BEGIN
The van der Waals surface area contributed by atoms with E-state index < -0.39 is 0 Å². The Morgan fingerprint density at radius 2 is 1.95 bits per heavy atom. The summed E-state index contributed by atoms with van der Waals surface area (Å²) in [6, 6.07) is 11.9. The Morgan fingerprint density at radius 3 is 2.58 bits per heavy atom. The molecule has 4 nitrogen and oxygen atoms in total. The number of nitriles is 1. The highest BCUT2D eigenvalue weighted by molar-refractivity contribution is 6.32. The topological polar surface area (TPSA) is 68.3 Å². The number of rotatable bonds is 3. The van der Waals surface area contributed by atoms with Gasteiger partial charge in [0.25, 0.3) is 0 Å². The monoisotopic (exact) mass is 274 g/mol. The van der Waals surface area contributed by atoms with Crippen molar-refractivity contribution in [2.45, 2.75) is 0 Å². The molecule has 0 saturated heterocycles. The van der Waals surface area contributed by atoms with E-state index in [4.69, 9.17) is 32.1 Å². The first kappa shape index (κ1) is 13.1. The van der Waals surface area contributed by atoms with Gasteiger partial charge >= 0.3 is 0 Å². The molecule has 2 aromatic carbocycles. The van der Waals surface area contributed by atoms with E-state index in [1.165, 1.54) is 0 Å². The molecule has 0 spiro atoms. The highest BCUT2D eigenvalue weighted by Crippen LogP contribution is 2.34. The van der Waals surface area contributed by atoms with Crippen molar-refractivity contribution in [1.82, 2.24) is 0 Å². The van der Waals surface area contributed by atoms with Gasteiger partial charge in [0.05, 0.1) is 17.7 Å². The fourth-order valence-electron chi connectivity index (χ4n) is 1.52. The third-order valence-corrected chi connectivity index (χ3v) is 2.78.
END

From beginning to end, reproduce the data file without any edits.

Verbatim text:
The van der Waals surface area contributed by atoms with E-state index < -0.39 is 0 Å². The Morgan fingerprint density at radius 2 is 1.95 bits per heavy atom. The summed E-state index contributed by atoms with van der Waals surface area (Å²) in [6, 6.07) is 11.9. The Morgan fingerprint density at radius 3 is 2.58 bits per heavy atom. The molecule has 4 nitrogen and oxygen atoms in total. The number of nitriles is 1. The highest BCUT2D eigenvalue weighted by molar-refractivity contribution is 6.32. The topological polar surface area (TPSA) is 68.3 Å². The number of rotatable bonds is 3. The van der Waals surface area contributed by atoms with Gasteiger partial charge in [0.25, 0.3) is 0 Å². The monoisotopic (exact) mass is 274 g/mol. The van der Waals surface area contributed by atoms with Crippen molar-refractivity contribution in [2.45, 2.75) is 0 Å². The molecule has 0 saturated heterocycles. The van der Waals surface area contributed by atoms with E-state index in [4.69, 9.17) is 32.1 Å². The first kappa shape index (κ1) is 13.1. The van der Waals surface area contributed by atoms with Gasteiger partial charge >= 0.3 is 0 Å². The molecule has 2 aromatic carbocycles. The van der Waals surface area contributed by atoms with E-state index in [1.165, 1.54) is 0 Å². The molecule has 0 spiro atoms. The highest BCUT2D eigenvalue weighted by Crippen LogP contribution is 2.34. The van der Waals surface area contributed by atoms with Crippen molar-refractivity contribution in [1.82, 2.24) is 0 Å². The van der Waals surface area contributed by atoms with Gasteiger partial charge in [0.05, 0.1) is 17.7 Å². The fourth-order valence-electron chi connectivity index (χ4n) is 1.52. The third-order valence-corrected chi connectivity index (χ3v) is 2.78.